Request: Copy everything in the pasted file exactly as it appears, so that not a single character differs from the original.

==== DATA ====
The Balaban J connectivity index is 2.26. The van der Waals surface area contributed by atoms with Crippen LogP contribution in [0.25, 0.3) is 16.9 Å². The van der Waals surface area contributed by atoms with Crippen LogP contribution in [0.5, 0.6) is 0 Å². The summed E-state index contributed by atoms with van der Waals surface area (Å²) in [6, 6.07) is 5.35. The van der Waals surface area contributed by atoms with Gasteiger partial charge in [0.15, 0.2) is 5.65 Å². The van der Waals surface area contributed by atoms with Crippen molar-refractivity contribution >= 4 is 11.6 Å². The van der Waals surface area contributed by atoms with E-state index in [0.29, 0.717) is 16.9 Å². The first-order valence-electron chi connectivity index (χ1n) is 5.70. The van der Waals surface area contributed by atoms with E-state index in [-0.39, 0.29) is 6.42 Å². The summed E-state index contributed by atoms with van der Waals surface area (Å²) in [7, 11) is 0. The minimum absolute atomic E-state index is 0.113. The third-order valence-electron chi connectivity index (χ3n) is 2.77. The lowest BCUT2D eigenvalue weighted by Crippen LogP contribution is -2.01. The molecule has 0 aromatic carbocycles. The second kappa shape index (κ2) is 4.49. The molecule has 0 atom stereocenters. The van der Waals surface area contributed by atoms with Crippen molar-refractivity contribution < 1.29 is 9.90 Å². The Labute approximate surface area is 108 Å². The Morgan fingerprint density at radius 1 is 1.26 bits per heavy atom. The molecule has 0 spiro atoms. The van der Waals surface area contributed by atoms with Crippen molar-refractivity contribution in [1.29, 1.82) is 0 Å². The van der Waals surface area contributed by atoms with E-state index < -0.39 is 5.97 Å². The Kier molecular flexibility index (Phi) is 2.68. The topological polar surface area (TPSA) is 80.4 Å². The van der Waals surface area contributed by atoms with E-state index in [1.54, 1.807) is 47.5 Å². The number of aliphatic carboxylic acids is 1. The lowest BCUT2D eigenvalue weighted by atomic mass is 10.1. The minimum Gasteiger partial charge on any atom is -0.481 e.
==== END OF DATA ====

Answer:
The Balaban J connectivity index is 2.26. The van der Waals surface area contributed by atoms with Crippen LogP contribution in [0.25, 0.3) is 16.9 Å². The van der Waals surface area contributed by atoms with Crippen LogP contribution in [0.5, 0.6) is 0 Å². The summed E-state index contributed by atoms with van der Waals surface area (Å²) in [6, 6.07) is 5.35. The van der Waals surface area contributed by atoms with Gasteiger partial charge in [0.15, 0.2) is 5.65 Å². The van der Waals surface area contributed by atoms with Crippen molar-refractivity contribution >= 4 is 11.6 Å². The van der Waals surface area contributed by atoms with E-state index in [0.29, 0.717) is 16.9 Å². The first-order valence-electron chi connectivity index (χ1n) is 5.70. The van der Waals surface area contributed by atoms with E-state index in [-0.39, 0.29) is 6.42 Å². The summed E-state index contributed by atoms with van der Waals surface area (Å²) in [7, 11) is 0. The minimum absolute atomic E-state index is 0.113. The third-order valence-electron chi connectivity index (χ3n) is 2.77. The lowest BCUT2D eigenvalue weighted by Crippen LogP contribution is -2.01. The molecule has 0 aromatic carbocycles. The second kappa shape index (κ2) is 4.49. The molecule has 0 atom stereocenters. The van der Waals surface area contributed by atoms with Crippen molar-refractivity contribution < 1.29 is 9.90 Å². The Labute approximate surface area is 108 Å². The Morgan fingerprint density at radius 1 is 1.26 bits per heavy atom. The molecule has 0 spiro atoms. The van der Waals surface area contributed by atoms with Crippen molar-refractivity contribution in [1.29, 1.82) is 0 Å². The van der Waals surface area contributed by atoms with E-state index < -0.39 is 5.97 Å². The Kier molecular flexibility index (Phi) is 2.68. The topological polar surface area (TPSA) is 80.4 Å². The van der Waals surface area contributed by atoms with E-state index in [1.54, 1.807) is 47.5 Å². The number of aliphatic carboxylic acids is 1. The lowest BCUT2D eigenvalue weighted by atomic mass is 10.1. The minimum Gasteiger partial charge on any atom is -0.481 e.